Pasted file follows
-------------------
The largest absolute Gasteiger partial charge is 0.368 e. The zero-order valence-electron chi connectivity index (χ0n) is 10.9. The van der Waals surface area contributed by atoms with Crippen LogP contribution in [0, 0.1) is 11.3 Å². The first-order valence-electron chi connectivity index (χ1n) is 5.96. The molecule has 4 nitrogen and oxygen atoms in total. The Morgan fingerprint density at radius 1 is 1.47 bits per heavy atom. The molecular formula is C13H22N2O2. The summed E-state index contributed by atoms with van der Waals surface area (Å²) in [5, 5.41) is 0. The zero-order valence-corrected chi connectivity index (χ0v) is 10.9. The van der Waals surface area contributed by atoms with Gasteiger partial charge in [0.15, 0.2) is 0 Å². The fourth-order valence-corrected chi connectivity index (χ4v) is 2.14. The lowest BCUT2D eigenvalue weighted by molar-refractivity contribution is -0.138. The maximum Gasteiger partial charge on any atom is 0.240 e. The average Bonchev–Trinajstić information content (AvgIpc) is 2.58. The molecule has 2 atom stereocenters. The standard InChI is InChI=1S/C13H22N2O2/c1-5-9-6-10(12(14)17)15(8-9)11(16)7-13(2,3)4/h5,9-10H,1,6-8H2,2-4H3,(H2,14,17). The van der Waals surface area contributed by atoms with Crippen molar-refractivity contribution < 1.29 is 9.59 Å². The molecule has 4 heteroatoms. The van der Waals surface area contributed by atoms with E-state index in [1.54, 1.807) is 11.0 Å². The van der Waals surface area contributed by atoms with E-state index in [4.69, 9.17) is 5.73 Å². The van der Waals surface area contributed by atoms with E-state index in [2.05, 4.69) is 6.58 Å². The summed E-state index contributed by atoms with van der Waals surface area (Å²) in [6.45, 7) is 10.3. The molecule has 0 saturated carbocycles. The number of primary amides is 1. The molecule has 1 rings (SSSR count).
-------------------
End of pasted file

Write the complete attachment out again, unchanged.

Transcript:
The largest absolute Gasteiger partial charge is 0.368 e. The zero-order valence-electron chi connectivity index (χ0n) is 10.9. The van der Waals surface area contributed by atoms with Crippen LogP contribution in [0, 0.1) is 11.3 Å². The first-order valence-electron chi connectivity index (χ1n) is 5.96. The molecule has 4 nitrogen and oxygen atoms in total. The Morgan fingerprint density at radius 1 is 1.47 bits per heavy atom. The molecular formula is C13H22N2O2. The summed E-state index contributed by atoms with van der Waals surface area (Å²) in [5, 5.41) is 0. The zero-order valence-corrected chi connectivity index (χ0v) is 10.9. The van der Waals surface area contributed by atoms with Gasteiger partial charge in [0.15, 0.2) is 0 Å². The fourth-order valence-corrected chi connectivity index (χ4v) is 2.14. The lowest BCUT2D eigenvalue weighted by molar-refractivity contribution is -0.138. The maximum Gasteiger partial charge on any atom is 0.240 e. The average Bonchev–Trinajstić information content (AvgIpc) is 2.58. The molecule has 2 atom stereocenters. The standard InChI is InChI=1S/C13H22N2O2/c1-5-9-6-10(12(14)17)15(8-9)11(16)7-13(2,3)4/h5,9-10H,1,6-8H2,2-4H3,(H2,14,17). The van der Waals surface area contributed by atoms with Crippen molar-refractivity contribution < 1.29 is 9.59 Å². The molecule has 4 heteroatoms. The van der Waals surface area contributed by atoms with E-state index in [1.54, 1.807) is 11.0 Å². The van der Waals surface area contributed by atoms with E-state index in [4.69, 9.17) is 5.73 Å². The van der Waals surface area contributed by atoms with E-state index in [2.05, 4.69) is 6.58 Å². The summed E-state index contributed by atoms with van der Waals surface area (Å²) in [6.45, 7) is 10.3. The molecule has 0 saturated carbocycles. The number of primary amides is 1. The molecule has 1 rings (SSSR count).